By William C. Nichols
The merchant acquiring business has gone through many cycles, but essentially it's still all about those boxes – the classic payment terminals that ensure consumers can use their cards at the POS. But this hardware focus can't persist long-term. Selling classic payment terminals has been a relatively simple proposition for decades. The industry thrived by delivering proprietary devices that had little potential for customization and innovation. For years, the industry was able to rely on lucrative hardware sales or leases and myriad fees that generally confused merchants.
That model has eroded. Commoditization of the terminal business steered acquirers, ISOs and direct sales agents to the lowest-cost model, and the battle over interchange fees began to shed light on the multiple fees merchants were paying.
As merchants learned more about their transaction fees, they realized they were overpaying for devices that deliver only a fraction of the features and functions accessible on their smartphones. Tech-driven companies spotted an opportunity to sell directly to merchants by offering flexible hardware solutions, bundled applications and simplified fees.These issues have squeezed margins on payment transaction fees. So, acquirers and ISOs are at a crossroads. They can continue to ride the classic hardware-based business models and hope to grow by cannibalizing competitors or squeezing into new merchant segments. Or they can adapt to deliver multipurpose, software-driven payment solutions.
In the traditional acquiring space, innovation languished while the rest of the world raced ahead. Consolidation of hardware vendors left the industry with a few proprietary platforms that were too limited to attract the types of independent software developers that were creating new applications for PCs and smartphones. On the processing/acquiring side, there was a race to buy innovation or merge, which does not bode well; the process is time consuming, and technology is not always cooperative.
Eventually, though, innovators from outside the industry realized they could deliver acceptable payment functionality by adapting commodity hardware components into their own branded solutions. Using new types of rails to the card systems, they focused on creating software environments that software developers could exploit to reach lucrative new customers, all by disintermediating traditional payment solution providers.
More tech-savvy merchants adopted smart POS solutions that allowed them to add new value to consumer transactions by leveraging new apps and services, some of which were focused on the customer and others that improved their business operations, such as inventory management, ecommerce integration, and so on. These new solutions dazzled merchants with an environment that encompasses dozens, even hundreds of software applications and services. Eager to utilize this new functionality, merchants willingly – or in some cases unwittingly – overlooked the reality that these apps and services, for the most part, offered little in terms of integration.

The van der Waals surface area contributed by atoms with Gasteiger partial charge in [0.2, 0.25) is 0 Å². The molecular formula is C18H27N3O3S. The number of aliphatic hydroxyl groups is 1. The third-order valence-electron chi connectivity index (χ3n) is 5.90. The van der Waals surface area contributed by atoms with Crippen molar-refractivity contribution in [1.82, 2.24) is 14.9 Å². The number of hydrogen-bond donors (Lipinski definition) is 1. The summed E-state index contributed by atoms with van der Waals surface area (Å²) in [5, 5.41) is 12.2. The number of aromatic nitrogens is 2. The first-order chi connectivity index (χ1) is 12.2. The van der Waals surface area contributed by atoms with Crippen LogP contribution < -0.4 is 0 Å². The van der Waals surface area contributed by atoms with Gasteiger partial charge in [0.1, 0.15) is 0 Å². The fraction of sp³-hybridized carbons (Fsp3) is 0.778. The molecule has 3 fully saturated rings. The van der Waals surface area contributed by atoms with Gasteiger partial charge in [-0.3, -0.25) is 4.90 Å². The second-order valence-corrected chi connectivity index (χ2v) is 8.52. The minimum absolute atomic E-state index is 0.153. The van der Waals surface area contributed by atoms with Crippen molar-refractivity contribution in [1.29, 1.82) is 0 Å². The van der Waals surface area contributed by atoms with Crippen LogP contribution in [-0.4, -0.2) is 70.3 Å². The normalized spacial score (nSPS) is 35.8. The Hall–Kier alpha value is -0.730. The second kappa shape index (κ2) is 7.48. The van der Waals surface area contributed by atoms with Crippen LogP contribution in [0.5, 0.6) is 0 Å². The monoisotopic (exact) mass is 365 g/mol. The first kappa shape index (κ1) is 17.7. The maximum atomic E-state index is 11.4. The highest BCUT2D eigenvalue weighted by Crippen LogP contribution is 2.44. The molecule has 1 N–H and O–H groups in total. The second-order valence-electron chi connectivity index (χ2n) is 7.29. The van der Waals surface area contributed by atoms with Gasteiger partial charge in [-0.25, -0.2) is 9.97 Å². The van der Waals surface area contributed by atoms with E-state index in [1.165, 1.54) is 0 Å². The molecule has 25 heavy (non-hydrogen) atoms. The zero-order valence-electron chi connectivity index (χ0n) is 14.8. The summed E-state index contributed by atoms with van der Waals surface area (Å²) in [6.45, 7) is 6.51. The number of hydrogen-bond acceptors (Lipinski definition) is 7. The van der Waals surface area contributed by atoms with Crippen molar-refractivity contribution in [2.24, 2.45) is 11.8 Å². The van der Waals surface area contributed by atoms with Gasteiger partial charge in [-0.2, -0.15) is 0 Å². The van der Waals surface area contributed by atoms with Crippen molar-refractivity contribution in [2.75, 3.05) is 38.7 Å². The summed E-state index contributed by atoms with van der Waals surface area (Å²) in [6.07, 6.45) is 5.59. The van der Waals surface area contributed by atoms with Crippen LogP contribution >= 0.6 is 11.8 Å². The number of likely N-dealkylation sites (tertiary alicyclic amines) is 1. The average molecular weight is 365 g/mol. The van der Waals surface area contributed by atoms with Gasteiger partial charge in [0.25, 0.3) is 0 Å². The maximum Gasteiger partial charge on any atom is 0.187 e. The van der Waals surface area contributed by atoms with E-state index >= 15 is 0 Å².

Despite the limitations of most new smart-POS solutions, they have fundamentally changed the rules of the game. Now the issue for traditional acquirers is whether they can compete on a playing field that is crowded with new tech players, value-added resellers, independent software vendors (ISVs), and new payment facilitators.
Individually, or in partnerships with each other, these competitors are delivering competitively priced hardware platforms as gateways to new consumer services and essential business productivity tools. Classic payment terminals, in comparison, seem over-priced and underpowered.
ISOs and acquirers have the opportunity to leap into the new world of software-driven merchant payment solutions. To do so, they need to adopt hardware platforms and software environments that allow them to pre-package tailored, bundled solutions. These need to be fine-tuned to particular merchant segments and easy to sell, easy to use and easy to support, so merchants can transition to all-in-one solutions without missing a beat.
Acquirers and ISOs can use new smart-POS platforms to foster a consultative business model that is stickier than the old hardware-focused model. Once merchants get up to speed with the initial tailored bundle, the consultant can advise them on additional apps to improve the shopping experience and make business operations more productive and profitable.
This approach will also boost acquirers and ISOs onto the digital on-ramp, providing access to a wealth of digital data to improve their own operations. By applying available analytics tools, they will gain insight into what apps and services are most useful to merchants and most profitable to themselves. The first step is to determine the payment platform on which to build. Some smart-POS providers are trying to create closed environments to ensure they can block out device competitors and lock in customers for their hardware without a serious commitment to future-proofing. Device independence will best position acquirers and ISOs to make the leap to software-driven acquiring. This is an emotional leap for many acquirers, as they are wedded to old norms based on hardware relationships. Ultimately, they should be able to utilize any compatible endpoints and gain greater control over their software-focused futures.
William C. Nichols is vice president and GM Sales Americas, with AEVI. He has spent his career in fintech, with experience in strategic marketing, sales, operational leadership and new product initiatives in the highly competitive payments industry both in the United States and internationally. Contact him at firstname.lastname@example.org.
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